The University Today: Challenges and Opportunities

International Fellowship of Evangelical Students (IFES) World Assembly: 22-30 July 2015, Oaxtepec, Mexico. Photo posted by IFES.

International Fellowship of Evangelical Students (IFES) World Assembly: 22-30 July 2015, Oaxtepec, Mexico. Photo posted by IFES.

InterVarsity Christian Fellowship‘s Emerging Scholars Network (ESN) interrupts their regularly scheduled programming to bring you the transcript (with minor edits) of a presentation given by Bob Trube, Senior Area Director, IVCF/USA, at the IFES World Assembly (Oaxtepec, Mexico, 7/22/2015). In considering The University Today, Bob addresses four “change” forces in the university that offer both challenges to and opportunities for mission in the university. After presenting, he received a number of requests for the transcript, in particular to discuss the questions he posed regarding the implications of these “change” forces. Thank-you to Bob for sharing The University Today: Challenges and Opportunities with ESN. We consider it a privilege to prayerfully and more deeply engage with IFES in the whole campus mission. To God be the glory! ~ Thomas B. Grosh IV, Associate Director, Emerging Scholars Network

The University Today: Challenges and Opportunities[1]

Bob Trube, Senior Area Director, IVCF/USA

It is both humbling and challenging to be asked to talk about “the university today” and the challenges and opportunities our mission field presents us on a global basis — in 20 minutes! It feels a bit like the classic college essay question:

Define the universe in 500 words or less. Give three examples!

I should take a moment to acknowledge the social context from which I speak. I have served for the past 18 years as the staff worker for the IVCF/USA graduate student fellowship at The Ohio State University, one of the largest public research universities in the United States. In the U.S., Ohio State is most known for its national championship American football teams. Yet it is a world class research university attracting graduate students from throughout the world. It represents the American tradition of land grant universities, reflected in its motto, ‘disciplina in civitatem” or “education for citizenship.” From its beginnings, Ohio State has seen its task as one of educating graduates to advance the civic and industrial interests of the State of Ohio.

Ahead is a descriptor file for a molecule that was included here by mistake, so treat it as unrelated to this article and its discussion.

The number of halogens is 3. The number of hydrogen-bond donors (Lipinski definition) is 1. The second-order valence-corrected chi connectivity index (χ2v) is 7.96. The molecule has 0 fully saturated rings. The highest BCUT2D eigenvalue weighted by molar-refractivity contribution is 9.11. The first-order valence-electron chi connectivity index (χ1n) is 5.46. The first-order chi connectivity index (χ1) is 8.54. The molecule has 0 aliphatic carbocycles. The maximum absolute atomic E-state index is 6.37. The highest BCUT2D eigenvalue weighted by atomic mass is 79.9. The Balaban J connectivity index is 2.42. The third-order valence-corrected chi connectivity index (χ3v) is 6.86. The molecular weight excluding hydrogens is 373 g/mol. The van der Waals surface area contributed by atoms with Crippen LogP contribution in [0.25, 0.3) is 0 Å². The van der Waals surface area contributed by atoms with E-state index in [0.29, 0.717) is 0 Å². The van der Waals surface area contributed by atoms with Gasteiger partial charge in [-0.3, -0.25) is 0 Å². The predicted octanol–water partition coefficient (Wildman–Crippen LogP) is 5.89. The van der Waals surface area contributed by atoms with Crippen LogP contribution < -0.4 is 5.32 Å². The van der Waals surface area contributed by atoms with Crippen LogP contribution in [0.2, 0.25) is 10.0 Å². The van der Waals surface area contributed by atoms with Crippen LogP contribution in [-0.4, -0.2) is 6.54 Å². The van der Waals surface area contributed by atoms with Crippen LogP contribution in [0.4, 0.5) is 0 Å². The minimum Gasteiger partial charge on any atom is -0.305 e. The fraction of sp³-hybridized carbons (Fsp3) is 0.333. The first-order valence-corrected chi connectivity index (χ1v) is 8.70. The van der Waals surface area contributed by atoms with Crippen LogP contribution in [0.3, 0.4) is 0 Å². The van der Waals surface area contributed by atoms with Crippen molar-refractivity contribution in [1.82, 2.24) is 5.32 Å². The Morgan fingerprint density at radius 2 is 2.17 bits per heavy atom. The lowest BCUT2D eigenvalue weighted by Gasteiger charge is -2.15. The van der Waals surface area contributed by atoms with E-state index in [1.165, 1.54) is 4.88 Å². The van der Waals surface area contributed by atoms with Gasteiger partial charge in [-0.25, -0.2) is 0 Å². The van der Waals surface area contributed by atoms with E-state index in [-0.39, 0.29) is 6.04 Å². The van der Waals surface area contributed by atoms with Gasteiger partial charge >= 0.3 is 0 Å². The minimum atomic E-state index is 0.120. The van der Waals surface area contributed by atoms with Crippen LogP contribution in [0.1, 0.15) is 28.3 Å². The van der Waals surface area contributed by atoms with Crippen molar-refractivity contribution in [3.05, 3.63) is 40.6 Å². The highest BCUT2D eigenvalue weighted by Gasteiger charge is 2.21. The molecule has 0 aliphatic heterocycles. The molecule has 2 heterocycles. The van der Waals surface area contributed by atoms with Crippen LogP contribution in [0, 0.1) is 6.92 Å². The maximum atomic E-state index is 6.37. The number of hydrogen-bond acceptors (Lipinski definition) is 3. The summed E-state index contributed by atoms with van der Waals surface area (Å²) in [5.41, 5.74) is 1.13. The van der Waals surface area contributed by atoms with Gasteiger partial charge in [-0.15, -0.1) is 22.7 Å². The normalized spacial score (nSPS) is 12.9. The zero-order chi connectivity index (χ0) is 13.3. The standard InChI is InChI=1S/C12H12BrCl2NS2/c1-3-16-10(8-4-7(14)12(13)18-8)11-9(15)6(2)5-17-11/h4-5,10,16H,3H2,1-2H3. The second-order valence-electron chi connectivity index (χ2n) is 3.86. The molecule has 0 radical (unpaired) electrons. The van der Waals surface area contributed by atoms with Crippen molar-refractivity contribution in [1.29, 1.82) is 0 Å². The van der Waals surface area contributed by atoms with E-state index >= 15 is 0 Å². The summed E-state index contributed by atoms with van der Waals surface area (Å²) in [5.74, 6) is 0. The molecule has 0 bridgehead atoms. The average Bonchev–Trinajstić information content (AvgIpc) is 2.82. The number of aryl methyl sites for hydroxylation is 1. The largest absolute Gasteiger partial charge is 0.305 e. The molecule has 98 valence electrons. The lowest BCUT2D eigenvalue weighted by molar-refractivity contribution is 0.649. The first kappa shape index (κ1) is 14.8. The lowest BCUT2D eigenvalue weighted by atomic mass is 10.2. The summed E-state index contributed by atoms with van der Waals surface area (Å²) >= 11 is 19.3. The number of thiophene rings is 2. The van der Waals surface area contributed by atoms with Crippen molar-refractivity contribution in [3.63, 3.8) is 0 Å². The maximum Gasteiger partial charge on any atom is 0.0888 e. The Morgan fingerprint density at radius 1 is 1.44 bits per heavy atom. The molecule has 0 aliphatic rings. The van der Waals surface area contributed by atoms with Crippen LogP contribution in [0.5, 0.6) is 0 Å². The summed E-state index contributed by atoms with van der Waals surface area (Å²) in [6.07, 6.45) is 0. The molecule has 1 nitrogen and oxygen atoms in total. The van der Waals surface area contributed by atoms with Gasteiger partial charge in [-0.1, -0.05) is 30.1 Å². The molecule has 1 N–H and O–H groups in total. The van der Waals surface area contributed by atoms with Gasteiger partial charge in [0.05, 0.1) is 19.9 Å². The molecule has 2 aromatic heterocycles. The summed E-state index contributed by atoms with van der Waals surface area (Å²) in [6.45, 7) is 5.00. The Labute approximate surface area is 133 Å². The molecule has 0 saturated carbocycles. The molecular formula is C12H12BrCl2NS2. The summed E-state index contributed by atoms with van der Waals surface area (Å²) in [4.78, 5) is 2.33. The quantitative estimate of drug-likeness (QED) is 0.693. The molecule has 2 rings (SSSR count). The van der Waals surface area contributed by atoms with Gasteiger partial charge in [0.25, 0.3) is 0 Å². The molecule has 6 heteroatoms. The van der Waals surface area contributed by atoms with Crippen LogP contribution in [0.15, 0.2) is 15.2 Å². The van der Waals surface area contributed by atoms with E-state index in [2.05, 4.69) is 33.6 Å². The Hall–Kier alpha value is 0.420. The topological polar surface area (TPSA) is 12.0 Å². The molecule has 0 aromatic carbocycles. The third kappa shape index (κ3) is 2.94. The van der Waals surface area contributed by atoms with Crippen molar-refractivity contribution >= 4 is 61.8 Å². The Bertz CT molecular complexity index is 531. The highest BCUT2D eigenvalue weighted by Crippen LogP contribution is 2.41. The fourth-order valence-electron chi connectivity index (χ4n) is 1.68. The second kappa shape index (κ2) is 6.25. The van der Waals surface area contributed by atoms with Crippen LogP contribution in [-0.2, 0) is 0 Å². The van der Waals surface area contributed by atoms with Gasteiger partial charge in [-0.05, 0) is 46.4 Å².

In the early years of the 21st century, Ohio State wrestles with its own form of the issues that face universities across the world. While serving the students and economic interests of our state, we have recruiting offices in Shanghai, Mumbai, and Sao Paolo.[2] We have a global internet presence and field researchers on every continent of the world including Antarctica. Our state legislature has reduced its funding of the university while demanding that our curriculum and graduates help fuel our state’s efforts to transition from heavy manufacturing to high technology. We reflect the political, ideological and lifestyle diversity of our time. You can walk across campus and witness competing Israeli and Palestinian demonstrations, see Muslim students gather for prayers at several locations on campus, Jews observing Shabbat, and sign up for any of over 1000 student organizations representing every affinity group and cause on campus. Both Muslim and Christian groups have engaged the university over non-discrimination policies advancing agendas of inclusion dictating leadership positions be open to all students, even those not sharing our faith and moral convictions.

While the forms and cultural expressions vary, I would propose there are four forces for change shaping higher education around the world, that present challenges and opportunities for each of our movements. I would also propose that these underscore the urgency of our conference theme: “Together. In Christ. In Mission. In the University.” These forces are:

  1. the international character of higher education,
  2. the impact of technology both in teaching and as a focus of the university’s mission,
  3. the economics of higher education and how these are re-shaping the campus, and
  4. secularization, its effects and the militant reaction it sparks.

1. Internationalization

Increasingly, students are traveling from every nation to every nation. Current UNESCO estimates are that 3.7 million students study abroad each year, and this number is growing. Over 690,000 are in the US, but over 235,000 are in China. Increasingly, this is being funded by governments. Brazil has launched an initiative to provide 75,000 scholarships for students to study abroad in science and technology.[3] Studies show that international study has great advantages in an enlarged perspective, language learning, international contacts and career development.[4] The U.S is encouraging students to include study abroad in their educational experience. What studies do not show is the increasing opportunity study abroad provides for gospel witness and partnerships in the universities of the world!

The global nature of higher education does not simply reflect the flow of people but also the flow of ideas. The necessity of collaboration across cultures was underscored by the recent Ebola outbreak in West Africa where understanding of epidemiology had to walk hand in hand with understanding the cultural practices of how families care for their sick and bury their dead and those on the ground had to overcome both western ignorance and African suspicion. Whether it is a matter of dealing with contagious disease or climate change or global business, it is increasingly common for students and faculty to work alongside co-investigators half way around the world, whether virtually, at academic conferences or in the field.

Universities themselves are crossing international borders, whether through online courses or though “branch” campuses. The University of Nottingham has a campus in Malaysia, Cornell University is in Qatar, the Sorbonne in Abu Dhabi and Leeds Metropolitan University has a campus in India.[5] New York University is contending with the Chinese government about academic freedom issues on its campus in Shanghai.[6] Indigeneity has long been a value in IFES and might it be important to listen to each other with regard to this trend and then seek to influence institutional policies in our own countries.